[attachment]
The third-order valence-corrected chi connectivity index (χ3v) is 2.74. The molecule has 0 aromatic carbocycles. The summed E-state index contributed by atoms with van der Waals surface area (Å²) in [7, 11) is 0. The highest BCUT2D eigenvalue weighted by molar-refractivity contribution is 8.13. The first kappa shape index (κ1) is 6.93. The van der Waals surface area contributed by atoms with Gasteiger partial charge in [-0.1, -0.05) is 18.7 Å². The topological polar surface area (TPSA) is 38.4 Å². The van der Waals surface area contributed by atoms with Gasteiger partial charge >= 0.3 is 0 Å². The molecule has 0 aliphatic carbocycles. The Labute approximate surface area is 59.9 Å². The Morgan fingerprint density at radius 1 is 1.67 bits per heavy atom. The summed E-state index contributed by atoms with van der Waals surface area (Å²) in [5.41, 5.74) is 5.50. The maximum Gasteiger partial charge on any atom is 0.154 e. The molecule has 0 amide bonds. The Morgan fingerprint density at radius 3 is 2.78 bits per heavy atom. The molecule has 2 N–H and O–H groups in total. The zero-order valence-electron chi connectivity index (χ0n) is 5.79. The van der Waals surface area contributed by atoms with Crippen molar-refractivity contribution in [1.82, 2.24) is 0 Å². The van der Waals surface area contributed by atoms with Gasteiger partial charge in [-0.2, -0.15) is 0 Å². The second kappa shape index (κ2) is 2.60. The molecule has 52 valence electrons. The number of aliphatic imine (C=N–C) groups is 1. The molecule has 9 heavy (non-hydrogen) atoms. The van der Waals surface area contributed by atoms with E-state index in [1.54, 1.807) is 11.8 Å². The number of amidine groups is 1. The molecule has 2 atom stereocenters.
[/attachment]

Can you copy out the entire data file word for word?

The third-order valence-corrected chi connectivity index (χ3v) is 2.74. The molecule has 0 aromatic carbocycles. The summed E-state index contributed by atoms with van der Waals surface area (Å²) in [7, 11) is 0. The highest BCUT2D eigenvalue weighted by molar-refractivity contribution is 8.13. The first kappa shape index (κ1) is 6.93. The van der Waals surface area contributed by atoms with Gasteiger partial charge in [-0.1, -0.05) is 18.7 Å². The topological polar surface area (TPSA) is 38.4 Å². The van der Waals surface area contributed by atoms with Gasteiger partial charge >= 0.3 is 0 Å². The molecule has 0 aliphatic carbocycles. The Labute approximate surface area is 59.9 Å². The Morgan fingerprint density at radius 1 is 1.67 bits per heavy atom. The summed E-state index contributed by atoms with van der Waals surface area (Å²) in [5.41, 5.74) is 5.50. The maximum Gasteiger partial charge on any atom is 0.154 e. The molecule has 0 amide bonds. The Morgan fingerprint density at radius 3 is 2.78 bits per heavy atom. The molecule has 2 N–H and O–H groups in total. The zero-order valence-electron chi connectivity index (χ0n) is 5.79. The van der Waals surface area contributed by atoms with Crippen molar-refractivity contribution in [1.82, 2.24) is 0 Å². The van der Waals surface area contributed by atoms with Gasteiger partial charge in [-0.2, -0.15) is 0 Å². The second kappa shape index (κ2) is 2.60. The molecule has 52 valence electrons. The number of aliphatic imine (C=N–C) groups is 1. The molecule has 9 heavy (non-hydrogen) atoms. The van der Waals surface area contributed by atoms with E-state index in [1.54, 1.807) is 11.8 Å². The number of amidine groups is 1. The molecule has 2 atom stereocenters.